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So said the freshly written death note on this 8 month old patient. I was on call with Luci, one of the excellent British GP's, on Sunday 10/6/13, and we were just finishing rounding on the last "sick" pediatric patient (malnutrition to the point of skin desquamation) when I noticed one of the Ghanaian nurses bulb-suctioning one of the "not sick" patients. He was fumbling a bit, and I went over to take a look. As soon as I realized the child was taking only occasional gasps through an airway full of secretions/reflux/who knows what, I called Luci over and we started resuscitation. She took over suctioning and I started to look through the chart. At this point the child’s pulse became lost, so I started compressions interspersed with intermittent suctioning and weak, ineffective breaths given by the nurses with the bag mask. These were the first compressions I had ever given, and I was fully expecting to hear/feel ribs breaking, but soon realized that his underdeveloped ribcage was still quite soft and pliable. There was no O2, intubation or trach support, or epi available, so we continued our poor man's resuscitation for 5-10 more minutes before accepting the tragic futility. We pulled our hands away from the boy, thanked the nurses, and turned to the mother with a sad look that told her what no words can really express well in any language.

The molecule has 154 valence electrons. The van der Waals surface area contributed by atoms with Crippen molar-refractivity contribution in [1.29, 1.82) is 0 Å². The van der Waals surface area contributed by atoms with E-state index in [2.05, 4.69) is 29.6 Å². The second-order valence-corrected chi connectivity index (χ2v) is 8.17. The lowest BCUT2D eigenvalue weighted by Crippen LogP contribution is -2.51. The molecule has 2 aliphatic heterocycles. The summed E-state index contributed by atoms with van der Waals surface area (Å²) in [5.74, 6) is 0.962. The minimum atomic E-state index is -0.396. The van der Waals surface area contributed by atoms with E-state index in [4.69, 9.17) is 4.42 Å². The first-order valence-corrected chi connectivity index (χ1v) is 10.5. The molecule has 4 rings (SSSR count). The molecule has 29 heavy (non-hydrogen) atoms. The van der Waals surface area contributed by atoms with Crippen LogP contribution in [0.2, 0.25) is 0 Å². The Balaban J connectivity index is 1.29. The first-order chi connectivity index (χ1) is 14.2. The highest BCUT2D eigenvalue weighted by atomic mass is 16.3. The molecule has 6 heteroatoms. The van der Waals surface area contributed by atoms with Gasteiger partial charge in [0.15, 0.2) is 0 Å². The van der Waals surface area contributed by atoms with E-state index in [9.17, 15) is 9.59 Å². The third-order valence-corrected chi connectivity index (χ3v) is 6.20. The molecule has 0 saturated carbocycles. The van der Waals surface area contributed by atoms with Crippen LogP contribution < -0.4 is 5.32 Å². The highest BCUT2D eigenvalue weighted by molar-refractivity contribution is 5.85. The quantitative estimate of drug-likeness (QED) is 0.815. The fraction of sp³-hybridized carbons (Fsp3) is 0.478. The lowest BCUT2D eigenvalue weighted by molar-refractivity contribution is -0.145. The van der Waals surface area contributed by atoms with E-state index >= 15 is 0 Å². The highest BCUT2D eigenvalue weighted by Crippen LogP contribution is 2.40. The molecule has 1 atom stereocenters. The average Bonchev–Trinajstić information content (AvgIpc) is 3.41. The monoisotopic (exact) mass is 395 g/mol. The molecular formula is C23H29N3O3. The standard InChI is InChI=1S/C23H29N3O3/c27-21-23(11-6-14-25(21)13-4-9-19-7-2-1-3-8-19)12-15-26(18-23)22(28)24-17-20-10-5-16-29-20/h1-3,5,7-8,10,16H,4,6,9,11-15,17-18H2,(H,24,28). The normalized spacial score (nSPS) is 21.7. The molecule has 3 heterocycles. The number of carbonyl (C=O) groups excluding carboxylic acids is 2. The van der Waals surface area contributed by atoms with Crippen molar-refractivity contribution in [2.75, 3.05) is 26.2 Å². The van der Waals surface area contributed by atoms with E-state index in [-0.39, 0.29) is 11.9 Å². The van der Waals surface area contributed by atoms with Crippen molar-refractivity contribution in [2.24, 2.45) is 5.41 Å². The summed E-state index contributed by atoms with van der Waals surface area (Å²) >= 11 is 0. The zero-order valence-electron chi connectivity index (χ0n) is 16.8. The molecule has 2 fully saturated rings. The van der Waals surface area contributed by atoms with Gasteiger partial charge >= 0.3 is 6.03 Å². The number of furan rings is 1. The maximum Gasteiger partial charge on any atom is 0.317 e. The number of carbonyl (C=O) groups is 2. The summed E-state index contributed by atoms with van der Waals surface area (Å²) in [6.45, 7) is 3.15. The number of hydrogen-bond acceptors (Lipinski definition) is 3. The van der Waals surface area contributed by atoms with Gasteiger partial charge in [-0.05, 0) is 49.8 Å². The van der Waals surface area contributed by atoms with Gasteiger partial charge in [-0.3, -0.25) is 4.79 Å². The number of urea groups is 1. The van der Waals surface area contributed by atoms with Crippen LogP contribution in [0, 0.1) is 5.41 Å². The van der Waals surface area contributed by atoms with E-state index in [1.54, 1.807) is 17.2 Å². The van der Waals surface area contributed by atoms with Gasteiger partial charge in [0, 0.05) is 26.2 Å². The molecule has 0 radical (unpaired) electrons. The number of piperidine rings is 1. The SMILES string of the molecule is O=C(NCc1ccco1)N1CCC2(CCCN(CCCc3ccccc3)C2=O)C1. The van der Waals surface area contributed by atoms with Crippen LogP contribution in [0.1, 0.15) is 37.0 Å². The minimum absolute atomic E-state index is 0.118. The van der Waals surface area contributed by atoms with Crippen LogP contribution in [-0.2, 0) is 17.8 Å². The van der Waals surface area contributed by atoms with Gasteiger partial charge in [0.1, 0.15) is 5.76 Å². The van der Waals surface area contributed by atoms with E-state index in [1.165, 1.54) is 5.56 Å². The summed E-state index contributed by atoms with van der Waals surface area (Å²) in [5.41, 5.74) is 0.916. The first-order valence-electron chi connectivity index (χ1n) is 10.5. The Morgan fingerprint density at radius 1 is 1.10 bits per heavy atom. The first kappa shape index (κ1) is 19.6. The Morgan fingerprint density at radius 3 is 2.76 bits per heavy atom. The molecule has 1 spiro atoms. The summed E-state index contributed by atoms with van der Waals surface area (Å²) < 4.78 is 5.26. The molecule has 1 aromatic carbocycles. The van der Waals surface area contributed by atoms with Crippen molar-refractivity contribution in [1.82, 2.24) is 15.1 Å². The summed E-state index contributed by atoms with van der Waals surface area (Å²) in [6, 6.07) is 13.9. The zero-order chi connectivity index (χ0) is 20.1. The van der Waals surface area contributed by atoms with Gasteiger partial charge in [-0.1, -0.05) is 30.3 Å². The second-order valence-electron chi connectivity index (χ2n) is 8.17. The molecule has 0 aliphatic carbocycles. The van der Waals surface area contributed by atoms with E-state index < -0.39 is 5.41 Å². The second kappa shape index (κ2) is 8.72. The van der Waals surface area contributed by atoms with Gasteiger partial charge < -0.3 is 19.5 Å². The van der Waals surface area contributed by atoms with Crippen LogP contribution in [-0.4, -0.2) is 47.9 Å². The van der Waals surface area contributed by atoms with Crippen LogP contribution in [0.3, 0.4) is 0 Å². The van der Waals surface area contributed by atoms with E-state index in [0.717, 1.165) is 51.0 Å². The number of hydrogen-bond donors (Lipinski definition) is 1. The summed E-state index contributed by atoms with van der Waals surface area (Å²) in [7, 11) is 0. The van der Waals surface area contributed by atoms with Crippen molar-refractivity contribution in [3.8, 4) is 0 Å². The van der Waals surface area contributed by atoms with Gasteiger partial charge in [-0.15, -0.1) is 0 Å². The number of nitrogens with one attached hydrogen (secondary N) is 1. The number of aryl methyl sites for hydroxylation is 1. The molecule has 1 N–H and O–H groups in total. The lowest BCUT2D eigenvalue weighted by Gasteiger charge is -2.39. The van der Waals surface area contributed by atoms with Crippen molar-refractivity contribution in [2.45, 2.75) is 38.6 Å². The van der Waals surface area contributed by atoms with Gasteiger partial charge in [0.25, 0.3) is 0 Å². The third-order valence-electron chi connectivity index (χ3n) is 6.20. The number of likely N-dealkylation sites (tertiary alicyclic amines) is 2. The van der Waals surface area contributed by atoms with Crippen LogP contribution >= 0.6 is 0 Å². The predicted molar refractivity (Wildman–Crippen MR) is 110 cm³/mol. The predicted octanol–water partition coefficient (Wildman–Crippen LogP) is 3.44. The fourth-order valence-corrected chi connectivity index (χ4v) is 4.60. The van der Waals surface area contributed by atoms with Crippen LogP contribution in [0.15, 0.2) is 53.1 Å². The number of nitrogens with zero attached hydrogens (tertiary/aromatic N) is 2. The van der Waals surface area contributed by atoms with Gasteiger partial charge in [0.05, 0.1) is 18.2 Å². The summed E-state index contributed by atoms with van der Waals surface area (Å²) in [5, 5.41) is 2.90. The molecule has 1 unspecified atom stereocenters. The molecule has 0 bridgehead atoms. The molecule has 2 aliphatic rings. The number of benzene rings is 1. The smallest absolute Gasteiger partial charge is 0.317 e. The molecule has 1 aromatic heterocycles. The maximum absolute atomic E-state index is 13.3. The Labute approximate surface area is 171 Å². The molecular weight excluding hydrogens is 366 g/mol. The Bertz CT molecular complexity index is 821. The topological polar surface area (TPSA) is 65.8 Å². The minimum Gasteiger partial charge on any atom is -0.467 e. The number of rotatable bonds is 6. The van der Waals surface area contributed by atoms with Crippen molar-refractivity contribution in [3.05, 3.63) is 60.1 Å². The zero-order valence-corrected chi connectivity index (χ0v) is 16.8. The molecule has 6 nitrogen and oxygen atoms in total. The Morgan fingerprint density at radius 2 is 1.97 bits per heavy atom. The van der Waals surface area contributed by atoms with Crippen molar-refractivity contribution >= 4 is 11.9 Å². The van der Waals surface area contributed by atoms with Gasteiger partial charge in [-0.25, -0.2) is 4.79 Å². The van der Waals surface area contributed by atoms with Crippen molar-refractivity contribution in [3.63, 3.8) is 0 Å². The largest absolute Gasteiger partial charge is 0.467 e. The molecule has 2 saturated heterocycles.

Such is the disease of cerebral malaria, which often leaves children dying of seizures.
We could not save this child, despite our best efforts. Unfortunately, full resuscitative efforts are often a rarity here. I have only been here a few days, but according to the other volunteers, with situations like this which would be "Code Blues" or at least "Rapid Responses" in the States resulting in Herculean efforts at saving or restoring life, we are generally called by the nurses 30 minutes later to report a "condition change." Changed to dead.